When it comes to taxes, what you don’t know can hurt you, especially if it means missing out on a deduction that can lower your tax bill.
With tax day approaching, it’s time to review a few commonly missed tax deductions for 2015, to make sure you’re subtracting all that you can from your income. While the government might be happy to get a few extra dollars from you during tax season, odds are you probably need that money more than it does. Some tax deductions for 2015 are available only to people who itemize or complete Schedule A for Form 1040, while others are available for people who take the standard deduction, too.
State or Local Taxes
Itemize your deductions? Then you want to make sure you’re taking off the amount you paid in the form of state and local taxes. Depending on how much tax you paid and where you live, the IRS gives you a few options for deducting state and local taxes. You can deduct the amount you paid in income taxes or, if you live in an area without income tax, deduct the amount you paid in sales tax. Choose the amount that would give you the biggest deduction and remember that you can only claim one or the other, not both.
You can also deduct the amount of any donations you made to charity if you complete Schedule A. One thing people often miss when deducting donations to charity is that those donations don’t have to be financial. If you brought a bag or two of clothing to the local Goodwill, you can deduct the fair market value of those clothes from your taxes. You can also deduct the cost of items donated to a bake sale or other fund raising event, as long the organization meets the IRS’ rules. The IRS has an online quiz that can help you figure out if you can deduct your donations.
The Cost of School
College is expensive, even if you’re using student loans or grants to pay for it. To help ease the burden of paying for school, the IRS lets you deduct some expenses or claim a tax credit for your tuition. You can either claim the tuition and fees deduction, which subtracts the amount you paid for school from your total income, or the lifetime learning credit or American opportunity credit. Credits are subtracted from the amount of tax you owe instead of from your income. You don’t have to itemize to claim either a tuition and fees deduction or a credit, but you can’t claim both.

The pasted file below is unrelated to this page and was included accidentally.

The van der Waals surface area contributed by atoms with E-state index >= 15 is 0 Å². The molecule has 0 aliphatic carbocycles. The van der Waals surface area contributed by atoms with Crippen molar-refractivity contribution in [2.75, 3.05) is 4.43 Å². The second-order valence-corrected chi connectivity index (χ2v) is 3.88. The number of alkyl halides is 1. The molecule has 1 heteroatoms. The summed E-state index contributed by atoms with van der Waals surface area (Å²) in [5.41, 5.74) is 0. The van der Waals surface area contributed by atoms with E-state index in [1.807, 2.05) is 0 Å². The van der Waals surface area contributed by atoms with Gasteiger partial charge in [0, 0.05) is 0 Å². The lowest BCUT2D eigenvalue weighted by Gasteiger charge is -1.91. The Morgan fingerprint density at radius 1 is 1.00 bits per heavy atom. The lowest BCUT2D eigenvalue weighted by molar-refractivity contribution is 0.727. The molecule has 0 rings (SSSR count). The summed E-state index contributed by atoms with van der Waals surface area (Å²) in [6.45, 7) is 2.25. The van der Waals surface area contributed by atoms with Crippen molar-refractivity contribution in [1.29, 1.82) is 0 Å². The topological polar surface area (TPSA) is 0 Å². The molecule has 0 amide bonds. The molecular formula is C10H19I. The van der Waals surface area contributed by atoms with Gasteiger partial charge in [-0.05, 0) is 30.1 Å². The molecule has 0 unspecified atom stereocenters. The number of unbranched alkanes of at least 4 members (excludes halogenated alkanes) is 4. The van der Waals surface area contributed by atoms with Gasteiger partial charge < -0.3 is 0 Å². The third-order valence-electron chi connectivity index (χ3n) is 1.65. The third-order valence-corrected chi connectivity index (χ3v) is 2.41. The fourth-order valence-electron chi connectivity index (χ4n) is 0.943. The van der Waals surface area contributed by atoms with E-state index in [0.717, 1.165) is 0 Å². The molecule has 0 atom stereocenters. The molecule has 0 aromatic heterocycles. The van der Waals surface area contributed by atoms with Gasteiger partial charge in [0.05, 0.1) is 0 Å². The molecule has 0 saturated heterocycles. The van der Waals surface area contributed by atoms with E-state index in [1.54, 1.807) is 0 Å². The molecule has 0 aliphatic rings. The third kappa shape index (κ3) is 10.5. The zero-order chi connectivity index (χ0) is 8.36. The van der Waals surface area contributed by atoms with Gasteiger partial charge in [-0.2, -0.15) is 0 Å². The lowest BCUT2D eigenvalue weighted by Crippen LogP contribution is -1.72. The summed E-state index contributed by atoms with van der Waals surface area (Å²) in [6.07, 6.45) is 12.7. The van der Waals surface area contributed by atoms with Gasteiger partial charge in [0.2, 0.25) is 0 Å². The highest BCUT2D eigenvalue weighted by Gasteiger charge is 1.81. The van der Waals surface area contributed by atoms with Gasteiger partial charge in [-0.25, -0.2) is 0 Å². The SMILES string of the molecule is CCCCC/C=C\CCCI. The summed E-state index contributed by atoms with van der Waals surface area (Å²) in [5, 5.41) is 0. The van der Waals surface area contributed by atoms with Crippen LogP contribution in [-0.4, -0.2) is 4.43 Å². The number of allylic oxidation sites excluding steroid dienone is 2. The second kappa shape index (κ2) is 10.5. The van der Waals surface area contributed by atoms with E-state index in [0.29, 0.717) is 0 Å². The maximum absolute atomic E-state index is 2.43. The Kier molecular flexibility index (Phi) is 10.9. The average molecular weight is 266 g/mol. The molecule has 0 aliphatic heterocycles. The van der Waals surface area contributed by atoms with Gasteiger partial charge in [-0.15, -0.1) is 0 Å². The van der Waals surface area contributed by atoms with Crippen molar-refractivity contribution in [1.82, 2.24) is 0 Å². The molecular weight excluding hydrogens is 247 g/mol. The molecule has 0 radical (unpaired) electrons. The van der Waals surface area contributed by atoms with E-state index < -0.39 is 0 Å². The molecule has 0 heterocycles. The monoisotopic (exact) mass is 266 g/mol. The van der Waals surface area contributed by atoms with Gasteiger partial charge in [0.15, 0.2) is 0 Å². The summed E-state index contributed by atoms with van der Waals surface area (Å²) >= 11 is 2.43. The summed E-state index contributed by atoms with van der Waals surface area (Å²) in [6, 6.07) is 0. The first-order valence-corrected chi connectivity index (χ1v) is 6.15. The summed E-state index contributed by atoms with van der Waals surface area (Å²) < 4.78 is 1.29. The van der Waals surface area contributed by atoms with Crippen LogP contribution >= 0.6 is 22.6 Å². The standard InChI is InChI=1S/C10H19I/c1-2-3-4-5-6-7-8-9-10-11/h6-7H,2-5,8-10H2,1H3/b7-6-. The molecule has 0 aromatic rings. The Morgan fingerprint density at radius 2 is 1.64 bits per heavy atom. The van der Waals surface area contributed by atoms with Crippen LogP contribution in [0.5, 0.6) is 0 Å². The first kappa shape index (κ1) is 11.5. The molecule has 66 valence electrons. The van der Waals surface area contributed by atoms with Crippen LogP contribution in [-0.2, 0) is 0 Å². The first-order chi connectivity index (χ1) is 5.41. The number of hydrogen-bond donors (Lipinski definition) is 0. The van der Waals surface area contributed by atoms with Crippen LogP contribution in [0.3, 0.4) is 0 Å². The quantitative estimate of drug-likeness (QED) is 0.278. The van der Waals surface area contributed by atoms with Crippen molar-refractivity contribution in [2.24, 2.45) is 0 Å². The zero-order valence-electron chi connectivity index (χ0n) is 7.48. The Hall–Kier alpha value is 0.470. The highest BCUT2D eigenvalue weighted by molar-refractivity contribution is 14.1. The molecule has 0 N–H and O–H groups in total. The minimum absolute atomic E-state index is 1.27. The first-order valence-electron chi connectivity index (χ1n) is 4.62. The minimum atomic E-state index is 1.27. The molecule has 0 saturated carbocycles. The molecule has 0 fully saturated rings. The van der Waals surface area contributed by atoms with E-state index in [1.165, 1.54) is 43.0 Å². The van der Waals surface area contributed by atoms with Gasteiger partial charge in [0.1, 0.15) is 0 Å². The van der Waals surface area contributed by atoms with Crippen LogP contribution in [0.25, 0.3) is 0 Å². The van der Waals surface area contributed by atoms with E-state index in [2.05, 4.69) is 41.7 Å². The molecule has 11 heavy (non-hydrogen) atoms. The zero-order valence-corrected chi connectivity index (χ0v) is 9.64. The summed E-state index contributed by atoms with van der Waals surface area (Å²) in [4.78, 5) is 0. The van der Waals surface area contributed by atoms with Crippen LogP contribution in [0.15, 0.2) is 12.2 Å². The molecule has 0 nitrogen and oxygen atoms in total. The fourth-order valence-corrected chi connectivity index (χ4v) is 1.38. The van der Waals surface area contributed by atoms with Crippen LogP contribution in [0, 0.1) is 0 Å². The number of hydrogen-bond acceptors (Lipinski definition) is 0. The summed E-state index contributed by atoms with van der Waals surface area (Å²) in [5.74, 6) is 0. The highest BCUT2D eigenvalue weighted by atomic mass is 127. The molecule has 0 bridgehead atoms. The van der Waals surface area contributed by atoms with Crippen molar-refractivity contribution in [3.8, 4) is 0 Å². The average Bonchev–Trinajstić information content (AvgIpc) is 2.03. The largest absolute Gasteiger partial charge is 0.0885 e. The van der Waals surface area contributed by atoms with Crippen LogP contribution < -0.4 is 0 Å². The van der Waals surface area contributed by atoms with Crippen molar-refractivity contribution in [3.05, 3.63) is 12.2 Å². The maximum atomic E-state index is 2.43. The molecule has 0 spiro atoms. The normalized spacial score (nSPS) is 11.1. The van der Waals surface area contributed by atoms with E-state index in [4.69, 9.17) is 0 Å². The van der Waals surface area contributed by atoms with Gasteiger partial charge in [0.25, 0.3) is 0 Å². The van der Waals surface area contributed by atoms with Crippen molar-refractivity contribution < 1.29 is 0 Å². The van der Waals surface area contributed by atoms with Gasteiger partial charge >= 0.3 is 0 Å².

Another school related deduction you might be able to claim is the student loan interest deduction. Like the tuition and fees deduction, you don’t have to fill out Schedule A to claim it. The loan does have to be in your name, though, meaning that a student can claim the deduction, even if his or her parents are paying the loan.
Health care is also expensive. Fortunately, some of your health care costs can be deductible. You can deduct your medical expenses that exceed 10 percent of your income, if you itemize. The IRS has a broad definition of what qualifies as a medical expense, too. For example, you can deduct the cost of gasoline used to drive you to and from the doctor’s office.
Getting as large of a refund as possible can help you reach your financial goals in 2015. Use your refund to pay down debt or to start saving for your next financial goal.
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